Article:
MOTORCYCLING: Criville rides his luck

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The Independent Online
IT TAKES a special breed of rider to make the grade in grand prix racing; single-minded determination that pushes the rider through any adversity. A classic example of this is Alex Criville, the Spanish rider who competes for a fifth victory of the season here tomorrow to maintain his hopes of a maiden world 500cc championship crown.

Less than a week after dislocating a hip in a 140mph crash during the Dutch TT at Assen, the Repsol Honda rider was shrugging aside the obvious pain to charge his powerful machine into provisional pole position for the 30-lap British Grand Prix, the eighth round of the series.

Every point is vital in the title chase and Criville, who has ridden in the shadows of his illustrious team-mate, the five times world champion Michael Doohan - ruled out of this race through injury, is keen not to let the initiative gained by winning four consecutive races slip away.

Criville flashed a warning to his rivals that he means business, big business. In the morning free practice, he quickly dialled himself in, and amazed by topping the leaderboard with a 1min 33.455sec, 95.98mph lap of the 2.5mile Leicestershire circuit. Then, in the hour-long timed session, he went a third of a second faster on his opening lap, and that proved too fast for the rest.

"The injuries are getting better - my back and hip are still stiff, the biggest problem is my knee and the muscles inside the top of my leg. That is where it really hurts," he said. "But after a couple of laps, it all gets better, you get into the rhythm of riding. In my bad luck of being injured, I am still lucky because I am here and riding."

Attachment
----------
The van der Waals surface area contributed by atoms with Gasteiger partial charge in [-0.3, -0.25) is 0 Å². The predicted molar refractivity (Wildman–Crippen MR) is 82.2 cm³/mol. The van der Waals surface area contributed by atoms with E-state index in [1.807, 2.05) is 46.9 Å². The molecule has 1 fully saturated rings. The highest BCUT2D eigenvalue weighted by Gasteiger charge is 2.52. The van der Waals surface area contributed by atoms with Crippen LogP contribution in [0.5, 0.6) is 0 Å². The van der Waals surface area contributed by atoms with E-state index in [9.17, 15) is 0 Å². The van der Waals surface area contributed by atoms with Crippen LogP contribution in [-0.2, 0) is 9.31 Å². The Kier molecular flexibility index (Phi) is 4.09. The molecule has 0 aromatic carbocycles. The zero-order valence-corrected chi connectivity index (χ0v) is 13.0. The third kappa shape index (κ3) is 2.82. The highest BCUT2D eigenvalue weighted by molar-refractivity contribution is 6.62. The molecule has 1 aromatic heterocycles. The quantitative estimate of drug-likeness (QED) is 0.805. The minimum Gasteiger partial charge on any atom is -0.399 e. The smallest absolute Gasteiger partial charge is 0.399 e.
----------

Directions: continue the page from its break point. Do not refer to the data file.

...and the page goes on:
The pain of this weekend is outweighed by the long-term financial rewards of being crowned champion, with Criville well aware that Kenny Roberts, no longer tagged junior, but making a name for himself, could make large in-roads into his 35 points advantage here, as the championship moves into its second half.

The 25-year-old American, son of Kenny senior, the former triple world champion, started the season, his first with the works Suzuki team, by taking victories in both Malaysia and Japan and then after an indifferent spell, returned to form with a second place at Assen. It was a result that has put him in confident mood for the race at a circuit where Suzuki has a good pedigree, enjoying four victories in past years with former champion Kevin Schwantz.

"This is a real handling track, and my bike is the best for that - I am confident of a good result," said Roberts, who with a series of consistent laps closed within 0.088sec of his rival amid a closely fought session that saw the top 10 qualify within less than half a second of the pole time.

Practice times, Digest, page 31

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